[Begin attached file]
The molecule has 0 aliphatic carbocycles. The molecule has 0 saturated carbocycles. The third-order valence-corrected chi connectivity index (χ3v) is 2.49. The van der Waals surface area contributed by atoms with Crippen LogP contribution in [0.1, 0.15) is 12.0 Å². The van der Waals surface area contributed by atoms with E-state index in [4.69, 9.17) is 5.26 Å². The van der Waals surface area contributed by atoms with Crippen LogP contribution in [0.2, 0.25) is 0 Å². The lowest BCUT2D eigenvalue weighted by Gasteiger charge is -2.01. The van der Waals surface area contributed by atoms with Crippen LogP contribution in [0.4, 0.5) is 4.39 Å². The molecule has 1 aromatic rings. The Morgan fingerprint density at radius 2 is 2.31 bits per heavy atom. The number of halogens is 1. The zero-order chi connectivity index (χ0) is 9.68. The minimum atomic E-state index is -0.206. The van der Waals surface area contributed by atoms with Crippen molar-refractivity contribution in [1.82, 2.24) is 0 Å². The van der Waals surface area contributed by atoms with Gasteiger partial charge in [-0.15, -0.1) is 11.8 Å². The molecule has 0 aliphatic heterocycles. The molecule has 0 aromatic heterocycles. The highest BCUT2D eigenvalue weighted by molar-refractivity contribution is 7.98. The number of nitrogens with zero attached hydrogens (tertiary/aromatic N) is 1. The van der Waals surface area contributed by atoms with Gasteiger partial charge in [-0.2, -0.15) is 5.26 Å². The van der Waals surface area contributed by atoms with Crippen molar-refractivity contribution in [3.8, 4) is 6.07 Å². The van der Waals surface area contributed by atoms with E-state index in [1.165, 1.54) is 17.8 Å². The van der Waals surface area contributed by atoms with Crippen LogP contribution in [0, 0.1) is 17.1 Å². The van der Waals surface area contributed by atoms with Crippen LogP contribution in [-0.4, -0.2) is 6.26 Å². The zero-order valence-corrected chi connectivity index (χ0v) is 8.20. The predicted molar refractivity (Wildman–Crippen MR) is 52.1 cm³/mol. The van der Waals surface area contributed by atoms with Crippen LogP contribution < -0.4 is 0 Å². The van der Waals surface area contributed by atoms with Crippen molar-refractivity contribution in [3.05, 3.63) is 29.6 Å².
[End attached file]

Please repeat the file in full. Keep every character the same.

The molecule has 0 aliphatic carbocycles. The molecule has 0 saturated carbocycles. The third-order valence-corrected chi connectivity index (χ3v) is 2.49. The van der Waals surface area contributed by atoms with Crippen LogP contribution in [0.1, 0.15) is 12.0 Å². The van der Waals surface area contributed by atoms with E-state index in [4.69, 9.17) is 5.26 Å². The van der Waals surface area contributed by atoms with Crippen LogP contribution in [0.2, 0.25) is 0 Å². The lowest BCUT2D eigenvalue weighted by Gasteiger charge is -2.01. The van der Waals surface area contributed by atoms with Crippen LogP contribution in [0.4, 0.5) is 4.39 Å². The molecule has 1 aromatic rings. The Morgan fingerprint density at radius 2 is 2.31 bits per heavy atom. The number of halogens is 1. The zero-order chi connectivity index (χ0) is 9.68. The minimum atomic E-state index is -0.206. The van der Waals surface area contributed by atoms with Crippen molar-refractivity contribution in [1.82, 2.24) is 0 Å². The van der Waals surface area contributed by atoms with Gasteiger partial charge in [-0.15, -0.1) is 11.8 Å². The molecule has 0 aliphatic heterocycles. The molecule has 0 aromatic heterocycles. The highest BCUT2D eigenvalue weighted by molar-refractivity contribution is 7.98. The number of nitrogens with zero attached hydrogens (tertiary/aromatic N) is 1. The van der Waals surface area contributed by atoms with Gasteiger partial charge in [-0.2, -0.15) is 5.26 Å². The van der Waals surface area contributed by atoms with Crippen molar-refractivity contribution in [3.8, 4) is 6.07 Å². The van der Waals surface area contributed by atoms with E-state index in [1.165, 1.54) is 17.8 Å². The van der Waals surface area contributed by atoms with Crippen LogP contribution in [0, 0.1) is 17.1 Å². The van der Waals surface area contributed by atoms with Crippen LogP contribution in [-0.4, -0.2) is 6.26 Å². The zero-order valence-corrected chi connectivity index (χ0v) is 8.20. The predicted molar refractivity (Wildman–Crippen MR) is 52.1 cm³/mol. The van der Waals surface area contributed by atoms with Crippen LogP contribution < -0.4 is 0 Å². The van der Waals surface area contributed by atoms with Crippen molar-refractivity contribution in [3.05, 3.63) is 29.6 Å².